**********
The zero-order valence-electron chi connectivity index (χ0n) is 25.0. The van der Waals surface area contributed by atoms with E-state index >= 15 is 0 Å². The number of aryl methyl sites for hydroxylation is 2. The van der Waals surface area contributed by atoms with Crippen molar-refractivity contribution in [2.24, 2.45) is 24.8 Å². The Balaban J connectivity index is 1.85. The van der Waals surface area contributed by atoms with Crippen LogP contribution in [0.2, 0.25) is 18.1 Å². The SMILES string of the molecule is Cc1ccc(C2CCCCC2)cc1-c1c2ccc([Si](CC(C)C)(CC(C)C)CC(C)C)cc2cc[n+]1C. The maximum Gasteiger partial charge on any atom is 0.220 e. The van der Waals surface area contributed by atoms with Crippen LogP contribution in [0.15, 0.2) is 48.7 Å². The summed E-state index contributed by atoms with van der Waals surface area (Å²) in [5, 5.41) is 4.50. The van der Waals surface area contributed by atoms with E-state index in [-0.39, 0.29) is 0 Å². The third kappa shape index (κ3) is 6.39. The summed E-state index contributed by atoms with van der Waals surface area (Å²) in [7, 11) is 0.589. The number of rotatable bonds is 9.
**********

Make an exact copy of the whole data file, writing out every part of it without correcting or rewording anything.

The zero-order valence-electron chi connectivity index (χ0n) is 25.0. The van der Waals surface area contributed by atoms with E-state index >= 15 is 0 Å². The number of aryl methyl sites for hydroxylation is 2. The van der Waals surface area contributed by atoms with Crippen molar-refractivity contribution in [2.24, 2.45) is 24.8 Å². The Balaban J connectivity index is 1.85. The van der Waals surface area contributed by atoms with Crippen LogP contribution in [0.2, 0.25) is 18.1 Å². The SMILES string of the molecule is Cc1ccc(C2CCCCC2)cc1-c1c2ccc([Si](CC(C)C)(CC(C)C)CC(C)C)cc2cc[n+]1C. The maximum Gasteiger partial charge on any atom is 0.220 e. The van der Waals surface area contributed by atoms with Crippen LogP contribution in [0.15, 0.2) is 48.7 Å². The summed E-state index contributed by atoms with van der Waals surface area (Å²) in [5, 5.41) is 4.50. The van der Waals surface area contributed by atoms with E-state index in [-0.39, 0.29) is 0 Å². The third kappa shape index (κ3) is 6.39. The summed E-state index contributed by atoms with van der Waals surface area (Å²) in [7, 11) is 0.589. The number of rotatable bonds is 9.